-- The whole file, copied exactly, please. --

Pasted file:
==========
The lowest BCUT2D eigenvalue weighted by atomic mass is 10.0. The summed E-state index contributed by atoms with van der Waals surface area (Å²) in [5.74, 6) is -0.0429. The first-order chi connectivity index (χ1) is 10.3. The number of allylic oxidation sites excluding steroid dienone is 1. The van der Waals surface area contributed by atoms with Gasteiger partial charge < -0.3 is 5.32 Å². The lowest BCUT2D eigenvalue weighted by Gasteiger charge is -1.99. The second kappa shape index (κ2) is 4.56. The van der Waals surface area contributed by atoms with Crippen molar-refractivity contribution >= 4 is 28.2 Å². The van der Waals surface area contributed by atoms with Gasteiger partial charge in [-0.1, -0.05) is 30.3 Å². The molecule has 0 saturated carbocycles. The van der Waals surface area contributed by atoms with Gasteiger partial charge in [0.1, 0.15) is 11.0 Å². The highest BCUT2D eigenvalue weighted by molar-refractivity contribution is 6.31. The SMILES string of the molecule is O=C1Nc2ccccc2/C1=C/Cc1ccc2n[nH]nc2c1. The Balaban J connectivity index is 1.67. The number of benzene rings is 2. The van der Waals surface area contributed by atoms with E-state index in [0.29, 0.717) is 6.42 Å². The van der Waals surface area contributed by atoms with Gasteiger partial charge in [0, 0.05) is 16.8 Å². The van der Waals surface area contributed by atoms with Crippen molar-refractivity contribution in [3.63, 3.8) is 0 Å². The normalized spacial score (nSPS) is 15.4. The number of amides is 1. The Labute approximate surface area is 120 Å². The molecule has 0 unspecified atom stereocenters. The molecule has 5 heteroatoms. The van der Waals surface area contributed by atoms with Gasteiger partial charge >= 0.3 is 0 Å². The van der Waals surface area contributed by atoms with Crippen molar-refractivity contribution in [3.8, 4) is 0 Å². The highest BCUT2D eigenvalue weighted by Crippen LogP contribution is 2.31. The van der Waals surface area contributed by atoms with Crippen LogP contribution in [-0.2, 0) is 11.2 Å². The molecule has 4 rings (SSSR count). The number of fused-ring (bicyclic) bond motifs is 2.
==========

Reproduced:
The lowest BCUT2D eigenvalue weighted by atomic mass is 10.0. The summed E-state index contributed by atoms with van der Waals surface area (Å²) in [5.74, 6) is -0.0429. The first-order chi connectivity index (χ1) is 10.3. The number of allylic oxidation sites excluding steroid dienone is 1. The van der Waals surface area contributed by atoms with Gasteiger partial charge < -0.3 is 5.32 Å². The lowest BCUT2D eigenvalue weighted by Gasteiger charge is -1.99. The second kappa shape index (κ2) is 4.56. The van der Waals surface area contributed by atoms with Crippen molar-refractivity contribution >= 4 is 28.2 Å². The van der Waals surface area contributed by atoms with Gasteiger partial charge in [-0.1, -0.05) is 30.3 Å². The molecule has 0 saturated carbocycles. The van der Waals surface area contributed by atoms with Gasteiger partial charge in [0.1, 0.15) is 11.0 Å². The highest BCUT2D eigenvalue weighted by molar-refractivity contribution is 6.31. The SMILES string of the molecule is O=C1Nc2ccccc2/C1=C/Cc1ccc2n[nH]nc2c1. The Balaban J connectivity index is 1.67. The number of benzene rings is 2. The van der Waals surface area contributed by atoms with E-state index in [0.29, 0.717) is 6.42 Å². The van der Waals surface area contributed by atoms with Gasteiger partial charge in [0, 0.05) is 16.8 Å². The van der Waals surface area contributed by atoms with Crippen molar-refractivity contribution in [3.63, 3.8) is 0 Å². The normalized spacial score (nSPS) is 15.4. The number of amides is 1. The Labute approximate surface area is 120 Å². The molecule has 0 unspecified atom stereocenters. The molecule has 5 heteroatoms. The van der Waals surface area contributed by atoms with Gasteiger partial charge >= 0.3 is 0 Å². The van der Waals surface area contributed by atoms with Crippen molar-refractivity contribution in [3.8, 4) is 0 Å². The highest BCUT2D eigenvalue weighted by Crippen LogP contribution is 2.31. The van der Waals surface area contributed by atoms with Crippen LogP contribution in [-0.2, 0) is 11.2 Å². The molecule has 4 rings (SSSR count). The number of fused-ring (bicyclic) bond motifs is 2.